Guide to homeschooling high school
Homeschooling high school differs from homeschooling lower grades, especially for college-bound students. Universities typically welcome homeschooled applicants, but most require a high school transcript with standardized components such as a course listing, credit hour record and GPA. There is also a commonly accepted set of courses which are recommended for admission at competitive universities.
Even if your student does not yet have college plans, it pays to learn about these requirements early on and organize academic work during the high school years in a way that will keep university options open.
High school course credits
High school courses in the United States are organized into credits. In general, one credit is awarded for a year-long course of 120 to 180 hours (the equivalent of an hour-long class each weekday for eight months). A one-semester course of 60 to 90 hours is worth a half credit.
Most high school students take six or seven courses each semester, resulting in a six- or seven-hour school day for students doing school eight months per year. This intensity can be reduced if you homeschool for more than eight months per year. For example, at Great Books Homeschool the standard high school academic year lasts for ten months, with daily time requirements for students correspondingly less.
College admissions requirements
Competitive universities commonly require that applicants have completed 24 to 28 credits in high school, including at minimum the following academic courses:
- Four credits of language arts, which include substantial writing
- Three to four credits of math (usually Algebra 1, Geometry and Algebra 2, with an option to take Trigonometry / Precalculus during the fourth year)
- Three to four credits of social studies, including a year of world history and a year of American history
- Three to four credits of science, including two years with substantial lab work (usually biology and chemistry with labs, physics and an optional additional course such as astronomy or psychology)
- Two to three credits of foreign language
- At least one credit of fine arts, such as drawing, painting, music or art history
- At least five credits of electives
At Great Books Homeschool, students fulfill these requirements by completing the recommended core courses plus electives. You may view a sample schedule here.
Determining credit hours
For homeschooled students, independent study replaces much of the time that traditional students spend in the classroom, and schedules often do not line up with the traditional academic year. For this reason, it's important to keep track of how much time is actually spent on each course when awarding credits.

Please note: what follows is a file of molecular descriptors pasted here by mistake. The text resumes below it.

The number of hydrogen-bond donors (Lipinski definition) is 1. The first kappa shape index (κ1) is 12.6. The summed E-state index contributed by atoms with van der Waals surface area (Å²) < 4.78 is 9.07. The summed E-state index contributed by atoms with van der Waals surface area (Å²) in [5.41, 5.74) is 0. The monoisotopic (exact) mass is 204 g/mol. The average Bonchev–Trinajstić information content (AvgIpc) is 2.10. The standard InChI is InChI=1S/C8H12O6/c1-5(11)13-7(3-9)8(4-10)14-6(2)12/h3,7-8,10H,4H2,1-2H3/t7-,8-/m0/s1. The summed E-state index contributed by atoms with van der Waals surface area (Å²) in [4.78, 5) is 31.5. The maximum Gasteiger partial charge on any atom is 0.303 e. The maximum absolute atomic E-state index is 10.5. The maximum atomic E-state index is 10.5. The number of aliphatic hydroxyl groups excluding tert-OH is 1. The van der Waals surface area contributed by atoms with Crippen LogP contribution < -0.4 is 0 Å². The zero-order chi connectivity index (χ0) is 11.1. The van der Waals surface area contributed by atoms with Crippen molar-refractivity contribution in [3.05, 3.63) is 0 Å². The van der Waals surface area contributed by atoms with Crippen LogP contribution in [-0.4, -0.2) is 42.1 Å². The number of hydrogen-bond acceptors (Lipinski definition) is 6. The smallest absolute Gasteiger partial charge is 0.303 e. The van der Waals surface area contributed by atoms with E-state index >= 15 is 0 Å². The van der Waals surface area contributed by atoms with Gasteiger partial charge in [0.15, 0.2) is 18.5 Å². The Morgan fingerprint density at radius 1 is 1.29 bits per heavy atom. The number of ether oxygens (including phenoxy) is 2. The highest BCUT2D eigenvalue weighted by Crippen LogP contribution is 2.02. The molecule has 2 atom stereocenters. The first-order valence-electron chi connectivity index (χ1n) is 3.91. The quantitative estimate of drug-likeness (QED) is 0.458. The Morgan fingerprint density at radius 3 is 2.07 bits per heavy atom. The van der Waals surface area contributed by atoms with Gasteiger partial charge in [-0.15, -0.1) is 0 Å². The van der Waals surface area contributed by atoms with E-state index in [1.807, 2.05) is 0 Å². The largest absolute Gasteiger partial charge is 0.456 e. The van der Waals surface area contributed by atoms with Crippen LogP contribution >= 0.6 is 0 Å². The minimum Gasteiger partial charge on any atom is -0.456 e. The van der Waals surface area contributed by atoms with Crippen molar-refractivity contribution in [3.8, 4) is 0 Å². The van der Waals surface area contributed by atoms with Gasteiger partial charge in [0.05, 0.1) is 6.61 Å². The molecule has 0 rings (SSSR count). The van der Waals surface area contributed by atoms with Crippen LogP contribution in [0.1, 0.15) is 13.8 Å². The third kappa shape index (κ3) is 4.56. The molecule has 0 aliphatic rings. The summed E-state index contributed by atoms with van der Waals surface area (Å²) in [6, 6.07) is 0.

Students should plan to spend at least 120 hours on a one-credit course, and at least 60 hours on a half-credit course. This time may include watching video lectures, reading books, and completing lab or writing assignments.
At Great Books Homeschool, course credits are determined based on the estimated number of hours students will spend on the core course components. For video-based material, the total playing time of one iteration of the recording is used. To determine credit hours for books, we use the audiobook listening length or "time to read" listed on Amazon when available. We display the number of credit hours next to each course component to make it easy for parents to substitute an equivalent component of their choice if desired.
If you choose to add courses outside Great Books Homeschool to the curriculum, you can specify the number of credits the course is worth. Dual enrollment courses and other standardized courses are generally worth one credit for a year-long class, and a half credit for a one-semester class. If you are designing your own course, you can use the methods described above to determine credit hours for recorded lectures and books, and your own estimate for independent assignments. If your student ends up spending more or less time on a course, you can edit the number of credits at any time.
Creating a transcript
Most university admissions offices require homeschoolers to submit a standard high school transcript which includes a list of courses taken, the credit and grade for each course, and final GPA. The GPA is calculated as the average grade on a four-point scale, weighted by the credit value of each course.
Students using the Great Books Homeschool high school curriculum can generate automated transcripts which include all courses that have been added to the curriculum (including those still in progress). Parents assign grades for each completed course, which are then used to calculate the GPA displayed on the transcript.
Students not using our curriculum can instead use our free high school transcript generator to generate official transcripts at no cost.
If you'd like advice on homeschooling high school, reach out to us at email@example.com. We'd be happy to share our own homeschooling experience, and assist in any way possible.